New York Agency Also Captures Larger New-Product Assignment

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CINCINNATI ( -- Georgia-Pacific Corp. has awarded the Seiden Group, New York, its Brawny and Vanity Fair paper napkin advertising account along with a potentially far bigger prize -- a new-product assignment spanning all of the company's consumer brands.

Spending wasn't disclosed, but Atlanta-based G-P's consumer brands in total will likely spend more than $80 million on measured media this year, largely on major new-product launches or upgrades for the Brawny, Quilted Northern and Angel Soft brands. The marketer spent $40.3 million on measured media through the first five months of 2004, according to TNS Media Intelligence/CMR.

Develop effort through launch
Unlike most other new-product assignments in the industry, in which the new-product shop hands off the account to the brand agency of record for launch, Seiden will handle the new products it helps develop all the way through launch, a G-P spokesman said.

The napkin incumbent, Publicis Groupe's Fallon Worldwide, New York, dropped out of the review this summer. Fallon remains agency of record, however, on G-P paper towel brands, including Brawny and Sparkle. Omnicom Group's DDB Worldwide, New York, will continue to handle the marketer's toilet-paper brands, including Quilted Northern and Angel Soft.

New categories
Rob Lorys, G-P's vice president of marketing, said Fallon and DDB will continue to handle new-product work for the tissue and towel brands they handle. Likewise, DDB, which also handles G-P's Dixie business, is expected to keep handling new product launches there. But Seiden will handle new products in napkins and yet-to-be-revealed new categories under development, Mr. Lorys said.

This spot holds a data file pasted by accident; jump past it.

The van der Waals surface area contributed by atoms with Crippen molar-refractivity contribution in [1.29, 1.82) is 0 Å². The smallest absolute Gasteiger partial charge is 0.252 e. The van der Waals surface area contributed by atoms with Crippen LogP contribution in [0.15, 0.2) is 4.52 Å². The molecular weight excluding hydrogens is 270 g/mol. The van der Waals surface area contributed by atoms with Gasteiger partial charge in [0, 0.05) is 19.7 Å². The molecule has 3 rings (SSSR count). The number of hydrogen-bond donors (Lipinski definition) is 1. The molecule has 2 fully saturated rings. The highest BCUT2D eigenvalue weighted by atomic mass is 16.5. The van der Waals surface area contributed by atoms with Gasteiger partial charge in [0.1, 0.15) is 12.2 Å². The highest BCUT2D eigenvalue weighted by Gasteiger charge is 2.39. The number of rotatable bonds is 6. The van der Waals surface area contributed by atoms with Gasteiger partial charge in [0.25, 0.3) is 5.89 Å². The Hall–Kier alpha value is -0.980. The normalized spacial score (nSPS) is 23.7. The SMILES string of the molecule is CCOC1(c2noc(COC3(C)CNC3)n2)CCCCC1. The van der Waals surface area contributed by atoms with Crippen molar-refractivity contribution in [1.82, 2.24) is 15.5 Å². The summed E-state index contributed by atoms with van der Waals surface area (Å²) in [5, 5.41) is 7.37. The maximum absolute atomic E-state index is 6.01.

The assignment comes as Georgia-Pacific looks to step up its new-product innovation both in napkins and broadly across the company.

"Georgia-Pacific as a company has not been known historically for making great strides or innovation or new products in the consumer products segment," Mr. Lorys said. "We've really put a lot of energy behind this and have built up quite a pipeline of new-products. ... We decided this was going to put added stress on agencies we currently have in the stable, so we decided we need to reach out and hire an additional agency."

Ramping up new products
"Probably the single most focused initiative we've had in the consumer products business has been to ramp up our new products and innovation team over the last two to three years," said Michael Adams, director of marketing for napkins. "As such, the time was right for us to leverage an agency not only to work on base napkin issues but also come in and really support some of the introductions that will be coming out of the innovation group over the next 12 to 18 months."

Among the first product launches Seiden will handle is a new Vanity Fair initiative scheduled for the back half of 2005, Mr. Adams said. While napkins may be viewed as a stable, staple category with little opportunity for innovation, he believes there's ample opportunity to expand with products such as Brawny Napkins in a Box, launched earlier this year.

Hoping for 'tremendous upside'
But only about 60% of U.S. households buy paper napkins, with the rest relying on paper towels or cloth napkins, he said. "So there's tremendous upside in terms of growing the businesses here by delivering against consumer needs."

The premium segment of the napkin business, including Brawny and Procter & Gamble Co.'s Bounty, "is really starting to gain traction," he said, "with both [brands] showing some of the healthiest growth in the category" and Brawny trailing by about a share point.

Mr. Adams also wants to rejuvenate Vanity Fair in a super-premium segment viewed largely as for special occasions only.

"We were looking for an agency with strong strategic thinking, with the ability to link consumer insight through to creative," Mr. Adams said. "We were looking for an agency that was very comfortable in nontraditional media. We were looking for an agency with expertise, or at least experience, in bringing in-store activity to life and both base category support and innovation."

He declined to name other contestants for the assignment.

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